It’s an annual tradition now: the day MLB bestows upon the rest of the NL Central – and other downtrodden smaller market and/or smaller revenue clubs – some freebie picks in the upcoming draft. “Competitive balance picks.” The Cubs will never receive one.
Here’s how things shook out this year, treating the other four NL Central clubs to free picks, which are the only draft picks that are tradable:
Competitive Balance Round A (with overall pick number)
37. Pirates (compensation for failing to sign a pick last year)
Competitive Balance Round B
At least the Cardinals got the “worst” pick, right? But the Reds, Pirates, and Brewers get really, really valuable picks there (the Pirates flipped to the other group this year, but still get a high pick because of a failure to sign their comp pick last year). More details on the system and how the picks are awarded here. Just be advised, the other NL Central clubs will probably always qualify, and the Cubs will definitely never qualify.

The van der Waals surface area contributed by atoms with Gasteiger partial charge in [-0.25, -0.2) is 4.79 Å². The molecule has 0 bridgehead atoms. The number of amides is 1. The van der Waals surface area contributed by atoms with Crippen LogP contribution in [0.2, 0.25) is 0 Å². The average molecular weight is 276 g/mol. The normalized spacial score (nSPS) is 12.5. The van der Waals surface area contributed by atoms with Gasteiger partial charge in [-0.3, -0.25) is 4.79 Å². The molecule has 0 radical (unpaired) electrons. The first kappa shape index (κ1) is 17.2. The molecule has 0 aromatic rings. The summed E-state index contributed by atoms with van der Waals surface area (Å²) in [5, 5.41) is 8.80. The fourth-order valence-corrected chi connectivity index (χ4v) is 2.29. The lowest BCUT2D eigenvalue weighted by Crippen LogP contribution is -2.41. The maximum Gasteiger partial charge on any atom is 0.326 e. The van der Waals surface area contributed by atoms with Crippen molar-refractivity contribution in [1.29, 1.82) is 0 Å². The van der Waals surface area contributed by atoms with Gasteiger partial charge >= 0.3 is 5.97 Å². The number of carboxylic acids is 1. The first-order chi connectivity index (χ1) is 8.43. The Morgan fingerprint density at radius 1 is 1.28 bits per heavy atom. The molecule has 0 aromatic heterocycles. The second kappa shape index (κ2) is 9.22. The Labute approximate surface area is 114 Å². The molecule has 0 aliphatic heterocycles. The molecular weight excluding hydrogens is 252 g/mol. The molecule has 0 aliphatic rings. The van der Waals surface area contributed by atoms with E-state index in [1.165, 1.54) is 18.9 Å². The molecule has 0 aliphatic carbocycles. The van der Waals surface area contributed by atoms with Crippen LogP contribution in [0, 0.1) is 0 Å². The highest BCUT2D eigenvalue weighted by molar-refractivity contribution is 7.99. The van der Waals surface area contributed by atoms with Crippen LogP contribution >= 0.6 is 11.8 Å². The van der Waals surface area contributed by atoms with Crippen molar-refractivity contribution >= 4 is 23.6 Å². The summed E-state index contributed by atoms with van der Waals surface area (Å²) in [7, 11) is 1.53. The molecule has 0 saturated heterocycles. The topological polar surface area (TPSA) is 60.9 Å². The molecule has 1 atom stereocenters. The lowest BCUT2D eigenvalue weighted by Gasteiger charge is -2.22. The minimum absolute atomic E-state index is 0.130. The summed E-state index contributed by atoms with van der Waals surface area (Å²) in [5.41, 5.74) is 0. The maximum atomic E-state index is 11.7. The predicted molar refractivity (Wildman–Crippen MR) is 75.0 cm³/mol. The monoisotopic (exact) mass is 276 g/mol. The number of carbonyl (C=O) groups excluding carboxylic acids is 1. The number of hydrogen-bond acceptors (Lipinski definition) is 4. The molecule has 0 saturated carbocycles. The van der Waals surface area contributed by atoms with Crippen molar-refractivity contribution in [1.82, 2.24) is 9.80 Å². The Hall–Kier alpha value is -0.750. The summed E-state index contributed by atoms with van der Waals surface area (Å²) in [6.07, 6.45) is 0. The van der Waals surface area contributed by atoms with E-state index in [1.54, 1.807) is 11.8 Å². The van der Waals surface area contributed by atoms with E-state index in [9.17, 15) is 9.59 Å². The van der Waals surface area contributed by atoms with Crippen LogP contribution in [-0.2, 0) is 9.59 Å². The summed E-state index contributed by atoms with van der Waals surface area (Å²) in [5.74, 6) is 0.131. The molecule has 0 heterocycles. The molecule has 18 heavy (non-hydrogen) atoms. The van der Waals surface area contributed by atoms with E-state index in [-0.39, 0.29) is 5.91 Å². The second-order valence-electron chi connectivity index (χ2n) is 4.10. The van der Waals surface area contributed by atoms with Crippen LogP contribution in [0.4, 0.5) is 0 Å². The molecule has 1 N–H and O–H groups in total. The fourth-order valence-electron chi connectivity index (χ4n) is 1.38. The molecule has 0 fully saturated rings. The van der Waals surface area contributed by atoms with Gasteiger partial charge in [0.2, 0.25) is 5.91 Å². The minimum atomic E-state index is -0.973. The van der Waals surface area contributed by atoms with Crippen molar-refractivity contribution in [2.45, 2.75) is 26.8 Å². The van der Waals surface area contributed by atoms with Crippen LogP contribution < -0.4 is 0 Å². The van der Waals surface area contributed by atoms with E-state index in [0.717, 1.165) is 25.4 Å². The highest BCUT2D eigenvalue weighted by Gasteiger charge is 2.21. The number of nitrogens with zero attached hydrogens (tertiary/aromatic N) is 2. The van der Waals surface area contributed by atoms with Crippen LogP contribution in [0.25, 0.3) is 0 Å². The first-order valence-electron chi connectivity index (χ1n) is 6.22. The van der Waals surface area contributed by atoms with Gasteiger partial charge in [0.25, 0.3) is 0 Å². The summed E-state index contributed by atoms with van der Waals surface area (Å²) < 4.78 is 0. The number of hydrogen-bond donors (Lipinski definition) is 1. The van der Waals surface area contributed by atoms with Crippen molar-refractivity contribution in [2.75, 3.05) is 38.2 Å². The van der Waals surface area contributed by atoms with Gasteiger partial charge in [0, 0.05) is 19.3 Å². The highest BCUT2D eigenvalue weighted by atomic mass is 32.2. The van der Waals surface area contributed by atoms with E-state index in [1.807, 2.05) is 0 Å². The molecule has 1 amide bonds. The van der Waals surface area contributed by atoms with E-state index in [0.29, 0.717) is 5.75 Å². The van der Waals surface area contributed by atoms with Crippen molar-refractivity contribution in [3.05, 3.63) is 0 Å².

Now, then, you should also be advised that the theoretical reason for this disparity in treatment is because the Cubs are supposed to generate more revenue than the other teams, and are supposed to – therefore – be able to spend more money on big league payroll (among other things). Yes, there is also revenue-sharing in place to send some of the Cubs’ bucks to the other clubs, but they will still make more, generally speaking, than even the most successful team in St. Louis.
So, when you hear other markets’ fans griping about the Cubs’ lofty payroll, just remember that the system is designed to balance things out. And also, remember that the Cubs are *supposed* to be spending more money in order to make up for this draft pick gift (and also more IFA pool space, and also better luxury tax treatment, and also revenue sharing).